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ARS Home » Southeast Area » Miami, Florida » Subtropical Horticulture Research » Research » Publications at this Location » Publication #271242

Title: Recovery Plan for Laurel Wilt of Avocado

item Ploetz, Randy - University Of Florida
item Harrington, Tom - Iowa State University
item Hulcr, Jiri - North Carolina State University
item Bostock, Richard - University Of California
item Eskalen, Akif - University Of California
item Faber, Ben - University Of California
item Crane, Jonathan - University Of Florida
item Harmon, Carrie - University Of Florida
item Inch, Sharon - University Of Florida
item Palmateer, Aaron - University Of Florida
item Pena, Jorge - University Of Florida
item Smith, Jason - University Of Florida
item Kendra, Paul
item Schnell Ii, Raymond
item Fraedrich, Stephen - Us Forest Service (FS)
item Hanula, Jim - Us Forest Service (FS)
item Mayfield, Bud - Us Forest Service (FS)
item Rabaglia, Bob - Us Forest Service (FS)
item Wingfield, Mike - University Of Pretoria

Submitted to: Office of Pest Management National Plant Disease Recovery System
Publication Type: Government Publication
Publication Acceptance Date: 7/21/2011
Publication Date: 8/1/2011
Citation: Ploetz, R., Harrington, T., Hulcr, J., Bostock, R., Eskalen, A., Faber, B., Crane, J., Harmon, C., Inch, S., Palmateer, A., Pena, J., Smith, J., Kendra, P.E., Schnell Ii, R.J., Fraedrich, S., Hanula, J., Mayfield, B., Rabaglia, B., Wingfield, M. 2011. Recovery Plan for Laurel Wilt of Avocado. Office of Pest Management National Plant Disease Recovery System. 3.

Interpretive Summary: n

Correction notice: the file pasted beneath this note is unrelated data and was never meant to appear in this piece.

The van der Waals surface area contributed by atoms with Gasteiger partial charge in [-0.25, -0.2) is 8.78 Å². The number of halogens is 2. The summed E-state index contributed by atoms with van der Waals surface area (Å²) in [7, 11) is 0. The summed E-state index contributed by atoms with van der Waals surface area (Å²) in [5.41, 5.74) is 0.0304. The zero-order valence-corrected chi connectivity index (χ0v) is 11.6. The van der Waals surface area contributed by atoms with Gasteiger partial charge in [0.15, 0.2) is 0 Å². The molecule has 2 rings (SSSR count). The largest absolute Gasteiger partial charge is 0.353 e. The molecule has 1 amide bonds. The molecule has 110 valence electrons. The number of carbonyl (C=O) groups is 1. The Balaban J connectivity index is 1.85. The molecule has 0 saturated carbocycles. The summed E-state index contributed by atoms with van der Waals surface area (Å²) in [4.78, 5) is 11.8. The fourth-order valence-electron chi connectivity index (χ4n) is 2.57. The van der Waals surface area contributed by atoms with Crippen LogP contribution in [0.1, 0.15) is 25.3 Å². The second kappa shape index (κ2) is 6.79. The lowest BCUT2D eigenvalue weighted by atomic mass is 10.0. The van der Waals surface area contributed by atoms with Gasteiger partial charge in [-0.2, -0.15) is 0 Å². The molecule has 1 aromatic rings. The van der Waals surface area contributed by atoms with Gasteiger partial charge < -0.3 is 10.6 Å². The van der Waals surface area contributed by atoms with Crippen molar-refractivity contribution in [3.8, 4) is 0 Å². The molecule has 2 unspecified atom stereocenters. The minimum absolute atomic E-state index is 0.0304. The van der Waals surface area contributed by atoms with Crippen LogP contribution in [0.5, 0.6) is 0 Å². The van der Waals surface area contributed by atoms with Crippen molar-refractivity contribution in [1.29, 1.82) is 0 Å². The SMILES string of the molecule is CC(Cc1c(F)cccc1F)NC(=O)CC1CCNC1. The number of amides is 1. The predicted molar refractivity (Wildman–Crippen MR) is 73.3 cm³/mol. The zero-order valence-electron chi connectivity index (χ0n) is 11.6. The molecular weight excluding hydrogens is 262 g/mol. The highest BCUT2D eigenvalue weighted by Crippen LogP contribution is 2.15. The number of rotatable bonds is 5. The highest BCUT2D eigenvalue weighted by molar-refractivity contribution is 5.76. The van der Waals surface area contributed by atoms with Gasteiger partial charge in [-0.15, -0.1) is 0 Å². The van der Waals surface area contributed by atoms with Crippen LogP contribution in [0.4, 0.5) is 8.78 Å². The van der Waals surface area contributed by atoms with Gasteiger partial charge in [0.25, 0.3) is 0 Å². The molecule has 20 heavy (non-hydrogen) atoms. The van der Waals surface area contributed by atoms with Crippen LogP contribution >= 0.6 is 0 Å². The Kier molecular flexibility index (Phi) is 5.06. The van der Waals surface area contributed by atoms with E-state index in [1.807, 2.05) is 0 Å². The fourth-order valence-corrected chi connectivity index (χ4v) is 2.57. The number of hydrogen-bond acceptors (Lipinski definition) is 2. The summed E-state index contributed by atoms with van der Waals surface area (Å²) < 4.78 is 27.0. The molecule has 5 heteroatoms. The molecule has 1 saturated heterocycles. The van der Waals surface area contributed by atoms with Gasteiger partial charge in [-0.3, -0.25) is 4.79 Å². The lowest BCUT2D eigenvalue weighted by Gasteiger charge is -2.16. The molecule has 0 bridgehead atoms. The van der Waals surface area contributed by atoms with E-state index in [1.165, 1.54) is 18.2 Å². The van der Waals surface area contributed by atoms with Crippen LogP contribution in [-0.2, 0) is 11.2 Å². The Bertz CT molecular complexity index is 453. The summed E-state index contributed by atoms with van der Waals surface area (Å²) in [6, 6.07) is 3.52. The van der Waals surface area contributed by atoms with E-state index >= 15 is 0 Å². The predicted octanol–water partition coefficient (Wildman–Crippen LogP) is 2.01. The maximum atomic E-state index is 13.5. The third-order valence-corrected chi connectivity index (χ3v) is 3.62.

Technical Abstract: Laurel wilt kills American members of the Lauraceae plant family, including avocado (Persea americana). The disease threatens commercial avocado production in Florida, as well as the National Germplasm Repository for avocado in Miami (USDA-ARS). Elsewhere in the US, major (California) and minor commerce in the fruit (Texas, Hawaii and Puerto Rico) could be impacted if the disease continues to spread. Laurel wilt is caused by a recently described fungus, Raffaelea lauricola, which has an Asian ambrosia beetle, Xyleborus glabratus, as a vector both in Asia and the USA. X. glabratus originated in Asia and was reported for the first time in the Western Hemisphere in May 2002 in Port Wentworth, GA, a maritime port near Savannah. Shortly afterwards, laurel wilt was observed in the vicinity on redbay, Persea borbonia, a dominant component of Coastal Plain forest communities in the southeastern USA. Redbay has been devastated in the ensuing epidemic, and a separate recovery plan for it and other native forest suscepts has been written. The first avocado trees were killed by laurel wilt in 2006 in Duval County, FL, and the disease has been documented on avocado as far south as Brevard County, FL. Virtually all commercial avocado production in Florida is centered in Miami-Dade County, ca 200 km south of Brevard County. In February 2011, laurel wilt was confirmed on swampbay, P. palustris, in Miami-Dade County, about 3 km north of the nearest commercial avocado production area. In general, American members of the Lauraceae are more susceptible to the disease than are those from the beetle’s Asian home range. Host and X. glabratus interactions are less clear. Scant information is available on the extent to which lauraceous and non-lauraceous taxa serve as hosts and reservoirs for the vector and pathogen. Laurel wilt has spread due to its mobile insect vector, the movement of infested wood, and the presence of native and non-native plants throughout the southeastern USA that are susceptible to the disease and on which the vector reproduces. Rapid spread has occurred where there are high population densities of redbay and swampbay (some taxonomists do not distinguish these species). In avocado, movement of the pathogen by root grafts is probable and by pruning equipment is possible; the possibilities of movement via fruit, seed or scion material are under investigation. Diverse disease management strategies have been examined for avocado, including host resistance and the use of fungicides and insecticides. To date, no highly efficacious and cost-effective measure has been identified. In the absence of such a measure, holistic considerations of host tolerance, chemical mitigation and cultural measures will be needed. In the latter situation, the prompt identification and removal of infected trees (sanitation) before emergence of brood will probably play a significant role; sanitation will rely on rapid and specific means by which laurel wilt could be diagnosed.